as well as the other init tools that were left untouched. The
request_module will use lcd-modprobe to load the module.
The man pages won't install on emulab (since /share is read only).
You can specify a different man dir via configure if you wish.
[Note: The only changes to init tools are in modprobe.c and insmod.c; only
the changes in modprobe.c are of interest (lcd-insmod is not currently
used/needed). Instead of doing the Linux init_module system call,
lcd-modprobe does an ioctl call to the LCD driver (hence, the LCD driver
must be loaded), with the bytes of the module, its size, and command
line options.]
Step 3 - Reboot and install
---------------------------
After rebooting the machine, select the new kernel to boot it.
After booting, if you built the lcd system as modules, do:
[ 1 ] insmod ${MODULE_PATH}/arch/x86/lcd-domains/lcd-domains-arch.ko
[ 2 ] insmod ${MODULE_PATH}/virt/lcd-domains/lcd-domains.ko
where ${MODULE_PATH} is something like /lib/modules/3.10.14/kernel.
This will install the lcd system.
You can now create an lcd using the example below.
========================================
EXAMPLE
========================================
Here is an example of how to start up an lcd with a module named foo.ko. foo.ko
should already be compiled and installed in the system's module load path.
struct lcd *lcd;
struct lcd_thread *lcd_thread;
int ret;
/*
* Create the lcd
*/
ret = lcd_create("foo.ko", &lcd);
/*
* Start the lcd's init thread (will run foo.ko's init routine)
*/
ret = lcd_thread_start(lcd->init_thread);
/* (...wait for a while, maybe sleep...) */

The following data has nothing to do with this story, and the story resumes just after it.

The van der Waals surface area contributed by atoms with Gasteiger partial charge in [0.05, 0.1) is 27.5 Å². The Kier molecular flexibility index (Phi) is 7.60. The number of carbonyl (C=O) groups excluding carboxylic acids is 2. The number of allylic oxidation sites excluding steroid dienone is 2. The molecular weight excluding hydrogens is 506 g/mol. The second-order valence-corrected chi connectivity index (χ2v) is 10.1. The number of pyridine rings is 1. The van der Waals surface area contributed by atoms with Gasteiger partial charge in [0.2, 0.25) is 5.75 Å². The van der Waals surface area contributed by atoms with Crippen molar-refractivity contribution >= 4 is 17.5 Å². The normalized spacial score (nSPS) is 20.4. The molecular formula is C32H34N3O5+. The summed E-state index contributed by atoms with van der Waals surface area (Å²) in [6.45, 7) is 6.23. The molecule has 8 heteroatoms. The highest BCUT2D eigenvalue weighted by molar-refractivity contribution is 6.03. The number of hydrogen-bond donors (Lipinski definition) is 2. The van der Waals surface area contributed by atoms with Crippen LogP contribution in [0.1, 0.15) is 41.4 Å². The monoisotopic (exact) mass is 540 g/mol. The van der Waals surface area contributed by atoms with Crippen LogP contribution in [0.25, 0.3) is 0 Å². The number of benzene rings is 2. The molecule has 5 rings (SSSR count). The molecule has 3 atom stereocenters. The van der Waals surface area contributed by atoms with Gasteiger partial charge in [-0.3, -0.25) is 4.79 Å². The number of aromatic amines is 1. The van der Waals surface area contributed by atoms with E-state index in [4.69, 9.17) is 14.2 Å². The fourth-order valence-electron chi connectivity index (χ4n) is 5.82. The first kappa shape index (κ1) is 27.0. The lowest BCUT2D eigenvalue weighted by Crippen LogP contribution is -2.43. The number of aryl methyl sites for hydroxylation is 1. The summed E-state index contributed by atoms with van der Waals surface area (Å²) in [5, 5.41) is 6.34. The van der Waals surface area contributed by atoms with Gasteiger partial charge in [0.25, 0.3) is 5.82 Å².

/*
* Kill the init thread
*/
ret = lcd_thread_kill(lcd->init_thread);
/*
* Tear down the LCD
*/
lcd_destroy(lcd);
========================================
MODULE LOADING
========================================
This one is a real zinger.
========================================
GUEST VIRTUAL ADDRESS SPACE
========================================
A good chunk of the current arch-independent code is for setting up the
boot guest virtual address space for an lcd. We assume that the lcd will take
over managing this, so we've kept allocation logic dirt simple.
Note that the microkernel is protected from what the lcd does to its guest
virtual address space. The microkernel manages the lcd's guest physical
address space, and the host pages the lcd has access to, so it can safely
write to memory without causing a page fault.
This documents the code inside virt/lcd-domains/main.c. This code handles
create/destroy of lcd's, page allocation, and running lcd's. kliblcd calls
into this code to carry out these operations.
See Documentation/lcd-domains/kliblcd.txt for more info.
========================================
OVERVIEW
========================================